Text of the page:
§  Pedicels. About 1.5 cm (0.6 in.) in length, 2 mm in diameter, 91D in color, glabrous surface.

§  Perianth features. Comprised of 6 tepals, 3 interior and 3 exterior, overlapping in expanded region and fused in tube region.

§  Tepal shape. Oblanceolate.

§  Tepal size. About 4.0 cm (1.6 in.) in length, up to 1.5 cm (0.6 in.) in width.

§  Tepal color. Outer surface 91D, inner surface 91D with center markings about 5 mm in width of 85A.

§  Tepal texture. Glabrous.

§  Tepal margin. Entire.

§  Tepal apex. Acute.

§  Floral bracts. 1 per flower, ovate in shape, glabrous surface, 146D in color, up to 4.0 cm (1.6 in.) in length and 2.0 cm (0.8 in.) in width (larger at base of plant decreasing in size towards apex), clasping base, acute apex.

§         Reproductive organs:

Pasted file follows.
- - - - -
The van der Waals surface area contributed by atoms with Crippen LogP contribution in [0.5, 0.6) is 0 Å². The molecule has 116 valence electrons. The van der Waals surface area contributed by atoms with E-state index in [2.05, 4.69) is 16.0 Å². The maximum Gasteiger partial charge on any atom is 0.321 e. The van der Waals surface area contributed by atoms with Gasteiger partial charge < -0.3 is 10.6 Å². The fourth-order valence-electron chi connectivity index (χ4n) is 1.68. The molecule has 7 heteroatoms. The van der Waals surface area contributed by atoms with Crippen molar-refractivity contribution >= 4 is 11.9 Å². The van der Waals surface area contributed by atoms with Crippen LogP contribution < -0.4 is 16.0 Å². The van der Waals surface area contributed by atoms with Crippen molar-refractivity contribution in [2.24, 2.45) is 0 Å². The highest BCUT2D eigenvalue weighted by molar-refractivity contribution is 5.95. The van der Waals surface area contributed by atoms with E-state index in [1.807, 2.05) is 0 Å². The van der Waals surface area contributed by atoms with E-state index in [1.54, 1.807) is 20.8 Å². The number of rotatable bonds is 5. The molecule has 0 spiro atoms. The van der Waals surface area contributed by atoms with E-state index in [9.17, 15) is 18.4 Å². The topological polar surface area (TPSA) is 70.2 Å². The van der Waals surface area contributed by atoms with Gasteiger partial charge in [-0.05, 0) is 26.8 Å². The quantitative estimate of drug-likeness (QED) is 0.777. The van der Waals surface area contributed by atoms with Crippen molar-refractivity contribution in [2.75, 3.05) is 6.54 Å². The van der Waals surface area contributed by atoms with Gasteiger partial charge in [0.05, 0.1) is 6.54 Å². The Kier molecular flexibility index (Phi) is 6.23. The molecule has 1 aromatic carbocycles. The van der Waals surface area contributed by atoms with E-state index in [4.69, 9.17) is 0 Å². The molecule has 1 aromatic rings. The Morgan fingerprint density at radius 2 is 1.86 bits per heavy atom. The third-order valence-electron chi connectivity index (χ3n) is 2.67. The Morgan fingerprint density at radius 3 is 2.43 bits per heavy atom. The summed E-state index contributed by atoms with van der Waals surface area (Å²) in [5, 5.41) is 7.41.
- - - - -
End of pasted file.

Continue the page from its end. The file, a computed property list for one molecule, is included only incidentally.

§  Gynoecium. 1 Pistil, extends about 1.0 cm (0.4 in.) beyond apex of tepals, 5 to 6.0 cm (2.4 in.) in length, 8D in color, stigma is 3-lobed and 8D in color, ovary is superior, compound, composed of 3 locules, 8 mm in length, 3 mm in width, 145C in color.

§  Androcoecium. 6 stamens, 8D in color, 5 cm (2 in.) in length, 1 mm in width, distal portion is curved, length is equal or slightly shorter than edge of tepals, anthers are 3 mm in length, 1 mm in width, attachment is versatile, 202A in color, dehiscence is longitudinal, pollen is abundant and 15B in color.

§  Fruit. Capsule, 3-chambered, about 2.5 to 3 cm (1.2 in.) in length, 8 mm in width, 137A, in color.

§  Seeds. 25 to 30 seeds per capsule, about 5 to 6 mm in length and 3 mm in width, 202A in color.

RHS Colour Chart - The Royal Horticultural Society in the United Kingdom has produced a color tool that resembles a paint chart with over 920 samples. It is used by horticulturists around the world to identify colors of flowers, fruits and plant parts in order to bring a level of consistency. Each color has its own unique name along with a number and letter code.